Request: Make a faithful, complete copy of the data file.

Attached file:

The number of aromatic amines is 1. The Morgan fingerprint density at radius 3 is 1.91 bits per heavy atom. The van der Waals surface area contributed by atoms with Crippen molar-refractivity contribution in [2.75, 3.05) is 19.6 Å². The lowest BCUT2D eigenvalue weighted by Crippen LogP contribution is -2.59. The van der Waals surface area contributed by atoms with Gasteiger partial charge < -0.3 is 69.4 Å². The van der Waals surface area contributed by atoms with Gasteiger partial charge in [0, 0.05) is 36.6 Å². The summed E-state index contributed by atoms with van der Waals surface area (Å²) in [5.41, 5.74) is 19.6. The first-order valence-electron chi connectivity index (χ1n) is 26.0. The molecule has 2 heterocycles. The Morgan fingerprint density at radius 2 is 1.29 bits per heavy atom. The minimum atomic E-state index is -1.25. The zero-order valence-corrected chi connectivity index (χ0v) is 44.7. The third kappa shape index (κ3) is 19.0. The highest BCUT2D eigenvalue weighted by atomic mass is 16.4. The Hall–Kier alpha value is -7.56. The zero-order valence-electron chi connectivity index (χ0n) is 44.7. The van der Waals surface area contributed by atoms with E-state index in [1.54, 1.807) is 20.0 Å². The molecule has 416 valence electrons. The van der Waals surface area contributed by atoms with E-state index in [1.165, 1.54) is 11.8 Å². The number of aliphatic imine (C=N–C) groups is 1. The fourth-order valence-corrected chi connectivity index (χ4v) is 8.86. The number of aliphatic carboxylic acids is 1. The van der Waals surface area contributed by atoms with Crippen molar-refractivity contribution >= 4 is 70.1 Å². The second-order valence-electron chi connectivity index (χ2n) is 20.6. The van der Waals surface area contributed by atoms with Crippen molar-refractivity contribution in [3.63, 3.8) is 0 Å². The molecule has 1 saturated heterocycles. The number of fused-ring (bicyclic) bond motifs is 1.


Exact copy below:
The number of aromatic amines is 1. The Morgan fingerprint density at radius 3 is 1.91 bits per heavy atom. The van der Waals surface area contributed by atoms with Crippen molar-refractivity contribution in [2.75, 3.05) is 19.6 Å². The lowest BCUT2D eigenvalue weighted by Crippen LogP contribution is -2.59. The van der Waals surface area contributed by atoms with Gasteiger partial charge < -0.3 is 69.4 Å². The van der Waals surface area contributed by atoms with Gasteiger partial charge in [0, 0.05) is 36.6 Å². The summed E-state index contributed by atoms with van der Waals surface area (Å²) in [5.41, 5.74) is 19.6. The first-order valence-electron chi connectivity index (χ1n) is 26.0. The molecule has 2 heterocycles. The Morgan fingerprint density at radius 2 is 1.29 bits per heavy atom. The minimum atomic E-state index is -1.25. The zero-order valence-corrected chi connectivity index (χ0v) is 44.7. The third kappa shape index (κ3) is 19.0. The highest BCUT2D eigenvalue weighted by atomic mass is 16.4. The Hall–Kier alpha value is -7.56. The zero-order valence-electron chi connectivity index (χ0n) is 44.7. The van der Waals surface area contributed by atoms with E-state index in [1.54, 1.807) is 20.0 Å². The molecule has 416 valence electrons. The van der Waals surface area contributed by atoms with E-state index in [1.165, 1.54) is 11.8 Å². The number of aliphatic imine (C=N–C) groups is 1. The fourth-order valence-corrected chi connectivity index (χ4v) is 8.86. The number of aliphatic carboxylic acids is 1. The van der Waals surface area contributed by atoms with Crippen molar-refractivity contribution >= 4 is 70.1 Å². The second-order valence-electron chi connectivity index (χ2n) is 20.6. The van der Waals surface area contributed by atoms with Crippen molar-refractivity contribution in [3.63, 3.8) is 0 Å². The molecule has 1 saturated heterocycles. The number of fused-ring (bicyclic) bond motifs is 1.